Wood has come across similar issues as a same sex parent. “In a work context, people like to put you in a box,” he said, “A lot of people asked which one of us was going to stay at home.” In fact, Wood and his husband were able to share most of their parental leave, but this is rare. He believes the media industry should be taking the lead on this issue.

How to stay creative

One of the things that Srivastava said she struggled with during isolation was creativity. “When I feel like I’m not able to put my mind into creative ideas, I go for a walk, take a paper and a pen, step away from my laptop, write down notes, and then come back,” she said. The panel had a few of their own hacks to get the creativity flowing.

For Owen, who has an ADHD diagnosis, it’s about leaning into her natural rhythms. “I get up really early and I tend do the creative and the big thinking stuff between 6 and 9am,” she said.

Wood is using the ‘time boxing’ method, blocking out time in his calendar for every single task. He finds Zoom meetings “a suck of your energy” so limits them to two hours and then does something physical.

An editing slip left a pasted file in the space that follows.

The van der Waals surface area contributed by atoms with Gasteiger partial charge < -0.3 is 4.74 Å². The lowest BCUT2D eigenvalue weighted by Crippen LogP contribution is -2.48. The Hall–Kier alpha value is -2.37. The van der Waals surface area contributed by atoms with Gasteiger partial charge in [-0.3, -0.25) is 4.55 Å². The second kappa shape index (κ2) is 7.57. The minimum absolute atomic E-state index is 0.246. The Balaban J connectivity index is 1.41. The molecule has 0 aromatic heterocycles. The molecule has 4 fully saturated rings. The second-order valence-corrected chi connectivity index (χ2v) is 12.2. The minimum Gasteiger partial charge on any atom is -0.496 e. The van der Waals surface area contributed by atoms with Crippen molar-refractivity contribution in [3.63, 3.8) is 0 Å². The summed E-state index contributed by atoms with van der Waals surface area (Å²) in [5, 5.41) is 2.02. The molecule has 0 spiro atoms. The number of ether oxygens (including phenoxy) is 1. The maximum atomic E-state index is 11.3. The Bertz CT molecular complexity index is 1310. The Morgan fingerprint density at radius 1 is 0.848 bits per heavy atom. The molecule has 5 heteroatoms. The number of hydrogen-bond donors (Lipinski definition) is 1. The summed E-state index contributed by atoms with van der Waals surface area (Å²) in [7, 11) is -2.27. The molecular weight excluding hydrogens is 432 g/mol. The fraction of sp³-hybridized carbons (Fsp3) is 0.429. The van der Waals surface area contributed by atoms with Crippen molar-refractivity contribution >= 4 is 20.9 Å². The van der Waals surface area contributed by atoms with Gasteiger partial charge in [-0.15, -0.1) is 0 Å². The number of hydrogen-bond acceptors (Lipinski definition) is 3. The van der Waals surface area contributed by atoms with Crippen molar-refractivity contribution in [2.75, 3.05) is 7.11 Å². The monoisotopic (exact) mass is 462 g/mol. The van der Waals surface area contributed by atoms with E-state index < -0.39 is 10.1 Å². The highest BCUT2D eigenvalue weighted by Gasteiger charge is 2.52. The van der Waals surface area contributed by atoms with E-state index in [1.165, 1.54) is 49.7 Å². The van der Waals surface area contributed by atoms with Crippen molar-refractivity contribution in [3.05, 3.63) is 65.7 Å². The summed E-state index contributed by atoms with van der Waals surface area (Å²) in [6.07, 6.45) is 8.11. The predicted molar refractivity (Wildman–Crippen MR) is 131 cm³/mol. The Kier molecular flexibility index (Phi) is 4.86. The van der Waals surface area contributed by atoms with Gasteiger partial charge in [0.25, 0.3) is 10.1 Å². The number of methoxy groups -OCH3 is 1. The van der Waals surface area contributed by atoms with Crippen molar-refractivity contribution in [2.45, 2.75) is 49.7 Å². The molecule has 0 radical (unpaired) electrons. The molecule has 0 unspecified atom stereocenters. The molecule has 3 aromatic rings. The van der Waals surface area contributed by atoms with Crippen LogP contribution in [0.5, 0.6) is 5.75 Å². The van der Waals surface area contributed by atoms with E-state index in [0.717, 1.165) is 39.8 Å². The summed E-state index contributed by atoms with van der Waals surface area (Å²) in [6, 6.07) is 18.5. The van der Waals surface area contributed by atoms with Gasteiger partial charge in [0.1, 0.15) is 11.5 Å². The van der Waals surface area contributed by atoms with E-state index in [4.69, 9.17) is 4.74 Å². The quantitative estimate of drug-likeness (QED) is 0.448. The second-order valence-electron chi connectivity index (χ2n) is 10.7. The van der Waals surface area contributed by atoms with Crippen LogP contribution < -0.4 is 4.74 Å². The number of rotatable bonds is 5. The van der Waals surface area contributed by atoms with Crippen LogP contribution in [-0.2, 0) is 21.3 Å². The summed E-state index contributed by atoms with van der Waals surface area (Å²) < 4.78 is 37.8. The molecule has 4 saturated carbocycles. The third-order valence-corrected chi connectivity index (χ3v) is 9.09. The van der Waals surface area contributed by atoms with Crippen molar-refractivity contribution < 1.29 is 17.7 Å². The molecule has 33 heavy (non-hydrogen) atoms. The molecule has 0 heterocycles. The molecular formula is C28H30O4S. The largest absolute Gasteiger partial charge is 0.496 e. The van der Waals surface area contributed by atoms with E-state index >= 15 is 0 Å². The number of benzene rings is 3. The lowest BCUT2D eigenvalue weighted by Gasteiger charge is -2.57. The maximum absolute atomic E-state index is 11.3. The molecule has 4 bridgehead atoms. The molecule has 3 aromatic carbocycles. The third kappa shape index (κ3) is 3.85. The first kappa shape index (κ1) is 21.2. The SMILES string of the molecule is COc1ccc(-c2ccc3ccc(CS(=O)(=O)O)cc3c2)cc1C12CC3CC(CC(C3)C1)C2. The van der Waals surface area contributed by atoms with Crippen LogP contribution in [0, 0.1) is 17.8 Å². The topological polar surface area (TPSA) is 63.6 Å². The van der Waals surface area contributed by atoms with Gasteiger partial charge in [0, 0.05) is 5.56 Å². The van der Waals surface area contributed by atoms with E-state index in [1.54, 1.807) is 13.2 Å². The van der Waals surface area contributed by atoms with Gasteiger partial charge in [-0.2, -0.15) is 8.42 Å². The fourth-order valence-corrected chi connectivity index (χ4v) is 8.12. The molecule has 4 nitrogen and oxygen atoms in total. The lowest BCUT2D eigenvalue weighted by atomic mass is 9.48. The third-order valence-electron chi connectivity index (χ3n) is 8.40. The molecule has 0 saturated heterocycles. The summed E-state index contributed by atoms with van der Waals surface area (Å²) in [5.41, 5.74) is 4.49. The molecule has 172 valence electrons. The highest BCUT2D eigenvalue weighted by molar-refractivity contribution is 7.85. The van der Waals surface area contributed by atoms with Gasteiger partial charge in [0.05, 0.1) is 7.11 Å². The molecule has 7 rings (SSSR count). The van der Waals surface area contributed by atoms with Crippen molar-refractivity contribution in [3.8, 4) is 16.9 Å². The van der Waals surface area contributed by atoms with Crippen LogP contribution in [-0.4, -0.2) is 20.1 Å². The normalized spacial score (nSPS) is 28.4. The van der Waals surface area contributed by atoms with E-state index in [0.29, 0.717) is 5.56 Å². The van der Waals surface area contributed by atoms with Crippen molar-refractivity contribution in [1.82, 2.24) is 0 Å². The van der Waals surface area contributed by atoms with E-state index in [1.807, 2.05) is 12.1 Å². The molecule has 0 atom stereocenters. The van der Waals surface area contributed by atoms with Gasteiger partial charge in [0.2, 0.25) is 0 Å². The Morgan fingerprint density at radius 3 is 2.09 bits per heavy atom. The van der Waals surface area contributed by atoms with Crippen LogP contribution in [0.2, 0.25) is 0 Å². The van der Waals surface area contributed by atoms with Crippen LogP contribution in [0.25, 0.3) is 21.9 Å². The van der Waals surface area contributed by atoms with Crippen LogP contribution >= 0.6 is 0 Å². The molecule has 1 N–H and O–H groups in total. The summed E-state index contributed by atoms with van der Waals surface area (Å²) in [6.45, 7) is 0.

Find your flow

Brown referenced the science behind Flow, and the Flow Cycle. He describes Flow as that ultimate sense of engagement. “We all know what it feels like when we’re in the zone with something. We’re really focused; the task is at the outer reaches of your capabilities, maybe a bit beyond. Time may stand still, or go really quickly – everything is clicking.”

He says to get into the optimal creative zone, you have to pass through the Flow Cycle, and you can’t short-cut it. The first part of the cycle is Struggle – trying to get into whatever it is you’re doing. “That’s the bit when you’re most likely to check your email or push yourself off-task,” Brown said. It typically takes 12 minutes to go from the Struggle stage to the next phase, Release, before you can get into Flow.